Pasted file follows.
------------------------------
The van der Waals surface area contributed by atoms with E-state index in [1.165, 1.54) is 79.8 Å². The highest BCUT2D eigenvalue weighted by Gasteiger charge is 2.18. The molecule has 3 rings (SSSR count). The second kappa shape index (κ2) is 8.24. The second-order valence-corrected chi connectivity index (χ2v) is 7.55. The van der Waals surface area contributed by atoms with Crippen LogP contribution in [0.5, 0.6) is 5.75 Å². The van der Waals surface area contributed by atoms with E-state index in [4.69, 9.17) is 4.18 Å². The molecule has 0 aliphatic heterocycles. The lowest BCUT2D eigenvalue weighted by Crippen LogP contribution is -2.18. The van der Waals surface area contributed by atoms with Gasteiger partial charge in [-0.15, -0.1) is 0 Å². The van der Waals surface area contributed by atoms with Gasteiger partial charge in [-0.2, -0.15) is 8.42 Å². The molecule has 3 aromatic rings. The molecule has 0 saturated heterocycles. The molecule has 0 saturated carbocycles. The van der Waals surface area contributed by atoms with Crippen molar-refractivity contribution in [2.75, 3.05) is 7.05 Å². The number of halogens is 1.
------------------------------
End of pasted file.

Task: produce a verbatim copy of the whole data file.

The van der Waals surface area contributed by atoms with E-state index in [1.165, 1.54) is 79.8 Å². The highest BCUT2D eigenvalue weighted by Gasteiger charge is 2.18. The molecule has 3 rings (SSSR count). The second kappa shape index (κ2) is 8.24. The second-order valence-corrected chi connectivity index (χ2v) is 7.55. The van der Waals surface area contributed by atoms with Crippen LogP contribution in [0.5, 0.6) is 5.75 Å². The van der Waals surface area contributed by atoms with E-state index in [4.69, 9.17) is 4.18 Å². The molecule has 0 aliphatic heterocycles. The lowest BCUT2D eigenvalue weighted by Crippen LogP contribution is -2.18. The van der Waals surface area contributed by atoms with Gasteiger partial charge in [-0.15, -0.1) is 0 Å². The van der Waals surface area contributed by atoms with Gasteiger partial charge in [-0.2, -0.15) is 8.42 Å². The molecule has 3 aromatic rings. The molecule has 0 saturated heterocycles. The molecule has 0 saturated carbocycles. The van der Waals surface area contributed by atoms with Crippen molar-refractivity contribution in [2.75, 3.05) is 7.05 Å². The number of halogens is 1.